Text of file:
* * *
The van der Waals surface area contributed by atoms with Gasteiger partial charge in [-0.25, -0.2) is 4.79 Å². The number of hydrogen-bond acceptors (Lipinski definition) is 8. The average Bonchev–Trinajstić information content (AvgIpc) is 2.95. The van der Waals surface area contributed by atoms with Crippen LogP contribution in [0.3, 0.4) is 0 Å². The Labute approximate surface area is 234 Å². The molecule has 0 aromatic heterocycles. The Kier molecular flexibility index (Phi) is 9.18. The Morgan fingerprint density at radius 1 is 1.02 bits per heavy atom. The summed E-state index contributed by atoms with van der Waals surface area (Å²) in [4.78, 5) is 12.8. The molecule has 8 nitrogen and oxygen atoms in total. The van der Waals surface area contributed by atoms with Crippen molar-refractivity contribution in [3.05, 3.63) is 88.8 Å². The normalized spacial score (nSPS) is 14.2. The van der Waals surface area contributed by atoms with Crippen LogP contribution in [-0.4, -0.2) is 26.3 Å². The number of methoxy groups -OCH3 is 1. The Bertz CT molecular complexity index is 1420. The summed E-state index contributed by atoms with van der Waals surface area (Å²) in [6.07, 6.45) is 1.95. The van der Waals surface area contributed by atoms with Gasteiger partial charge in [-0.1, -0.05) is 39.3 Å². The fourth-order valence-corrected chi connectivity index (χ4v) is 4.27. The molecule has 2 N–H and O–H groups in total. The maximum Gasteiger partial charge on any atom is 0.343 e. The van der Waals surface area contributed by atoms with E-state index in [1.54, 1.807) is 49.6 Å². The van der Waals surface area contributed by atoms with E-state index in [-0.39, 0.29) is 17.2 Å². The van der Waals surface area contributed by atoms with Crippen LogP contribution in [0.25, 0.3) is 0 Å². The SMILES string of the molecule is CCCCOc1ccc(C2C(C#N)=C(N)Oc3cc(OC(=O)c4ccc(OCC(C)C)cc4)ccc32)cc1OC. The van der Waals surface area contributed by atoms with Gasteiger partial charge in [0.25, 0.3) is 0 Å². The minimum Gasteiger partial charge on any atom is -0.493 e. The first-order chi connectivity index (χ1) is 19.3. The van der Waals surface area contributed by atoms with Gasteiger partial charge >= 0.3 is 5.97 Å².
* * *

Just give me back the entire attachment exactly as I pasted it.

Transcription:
The van der Waals surface area contributed by atoms with Gasteiger partial charge in [-0.25, -0.2) is 4.79 Å². The number of hydrogen-bond acceptors (Lipinski definition) is 8. The average Bonchev–Trinajstić information content (AvgIpc) is 2.95. The van der Waals surface area contributed by atoms with Crippen LogP contribution in [0.3, 0.4) is 0 Å². The Labute approximate surface area is 234 Å². The molecule has 0 aromatic heterocycles. The Kier molecular flexibility index (Phi) is 9.18. The Morgan fingerprint density at radius 1 is 1.02 bits per heavy atom. The summed E-state index contributed by atoms with van der Waals surface area (Å²) in [4.78, 5) is 12.8. The molecule has 8 nitrogen and oxygen atoms in total. The van der Waals surface area contributed by atoms with Crippen molar-refractivity contribution in [3.05, 3.63) is 88.8 Å². The normalized spacial score (nSPS) is 14.2. The van der Waals surface area contributed by atoms with Crippen LogP contribution in [-0.4, -0.2) is 26.3 Å². The number of methoxy groups -OCH3 is 1. The Bertz CT molecular complexity index is 1420. The summed E-state index contributed by atoms with van der Waals surface area (Å²) in [6.07, 6.45) is 1.95. The van der Waals surface area contributed by atoms with Gasteiger partial charge in [-0.1, -0.05) is 39.3 Å². The fourth-order valence-corrected chi connectivity index (χ4v) is 4.27. The molecule has 2 N–H and O–H groups in total. The maximum Gasteiger partial charge on any atom is 0.343 e. The van der Waals surface area contributed by atoms with E-state index in [1.54, 1.807) is 49.6 Å². The van der Waals surface area contributed by atoms with E-state index in [-0.39, 0.29) is 17.2 Å². The van der Waals surface area contributed by atoms with Crippen LogP contribution in [0.25, 0.3) is 0 Å². The SMILES string of the molecule is CCCCOc1ccc(C2C(C#N)=C(N)Oc3cc(OC(=O)c4ccc(OCC(C)C)cc4)ccc32)cc1OC. The van der Waals surface area contributed by atoms with Gasteiger partial charge in [0.25, 0.3) is 0 Å². The minimum Gasteiger partial charge on any atom is -0.493 e. The first-order chi connectivity index (χ1) is 19.3. The van der Waals surface area contributed by atoms with Gasteiger partial charge >= 0.3 is 5.97 Å².